Is Equal for Girls and Boys


  • In 2015, only 55 girls out of 100 were able to transition to lower secondary school, mostly because schools were too far from their homes.
  • The government of Mauritania, with support from GPE, has built more schools in remote areas with high populations to meet the demand.
  • Now more girls are able to attend lower secondary school, giving them opportunities for a better future.

At the age of 7, Aichetou and her family moved from Arafat to Tarhil, a neighborhood in the outskirts of Mauritania’s capital, Nouakchott, where she began attending primary school. Both of Aichetou’s older sisters had gone to primary school when they lived in Arafat. Neither continued on to lower secondary school.

The government of Mauritania has made significant progress in recent years in ensuring more children have access to, and complete, primary school. Between 2000 and 2018, the primary gross enrollment rate increased from 83% to almost 100%. Over the same period, the primary completion rate also rose, from 45% to 76%.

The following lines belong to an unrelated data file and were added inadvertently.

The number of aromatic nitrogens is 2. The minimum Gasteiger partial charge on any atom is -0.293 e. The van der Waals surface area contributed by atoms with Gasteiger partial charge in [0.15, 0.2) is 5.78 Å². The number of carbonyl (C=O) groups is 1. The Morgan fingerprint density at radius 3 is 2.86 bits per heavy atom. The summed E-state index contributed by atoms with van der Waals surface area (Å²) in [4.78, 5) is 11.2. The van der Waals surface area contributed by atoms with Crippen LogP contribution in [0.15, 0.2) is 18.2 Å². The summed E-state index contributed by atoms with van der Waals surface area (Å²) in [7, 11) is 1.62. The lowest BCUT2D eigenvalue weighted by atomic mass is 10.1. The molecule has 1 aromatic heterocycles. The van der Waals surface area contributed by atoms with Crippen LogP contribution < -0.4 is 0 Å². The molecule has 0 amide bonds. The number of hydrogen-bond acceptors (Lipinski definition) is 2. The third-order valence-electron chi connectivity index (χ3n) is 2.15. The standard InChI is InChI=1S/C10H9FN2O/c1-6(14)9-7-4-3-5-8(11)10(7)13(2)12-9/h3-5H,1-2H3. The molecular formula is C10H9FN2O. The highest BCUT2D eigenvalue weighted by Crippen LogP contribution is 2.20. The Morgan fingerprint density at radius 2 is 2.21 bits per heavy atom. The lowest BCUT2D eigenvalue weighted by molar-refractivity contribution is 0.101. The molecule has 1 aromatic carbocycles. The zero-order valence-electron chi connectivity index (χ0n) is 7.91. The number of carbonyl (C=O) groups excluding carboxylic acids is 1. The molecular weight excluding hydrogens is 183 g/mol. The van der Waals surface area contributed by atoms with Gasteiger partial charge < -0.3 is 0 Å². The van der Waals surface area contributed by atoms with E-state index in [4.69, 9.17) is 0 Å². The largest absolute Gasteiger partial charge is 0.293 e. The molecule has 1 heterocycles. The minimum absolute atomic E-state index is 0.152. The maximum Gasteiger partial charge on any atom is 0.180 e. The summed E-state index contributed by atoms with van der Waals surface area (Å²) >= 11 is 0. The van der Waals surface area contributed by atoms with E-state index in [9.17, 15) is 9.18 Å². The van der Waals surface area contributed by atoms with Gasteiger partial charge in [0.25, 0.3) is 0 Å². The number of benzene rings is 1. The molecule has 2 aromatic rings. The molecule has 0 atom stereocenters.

However, transition to lower secondary school remains a challenge, especially for girls. In 2013, only 55 girls out of every 100 were able to transition from primary to lower secondary school (compared to 61 boys out of every 100).

“Secondary schools are typically located in district towns, not in villages,” says Sid’ahmed Ould Baba, Director of the Directorate of Education Training Projects.

Bringing Education Closer to Girls

In response, the government of Mauritania, with the support of GPE, has been building “proximity schools” in areas with large populations where higher numbers of children, especially girls, were not transitioning to lower secondary school.

After completing primary school, Aichetou was able to enroll in grade 8 in one of these schools, College Riadh 5, which had been built just two years earlier.

Every weekday, she walks about 1.5 kilometers to school. Initially she felt afraid on these walks, but the area has since become more developed, with more people and houses, and today she often walks with friends.

Aichetou is flourishing at school. She is proud that she always sits in the front row and participates in class, and is one of the top students.

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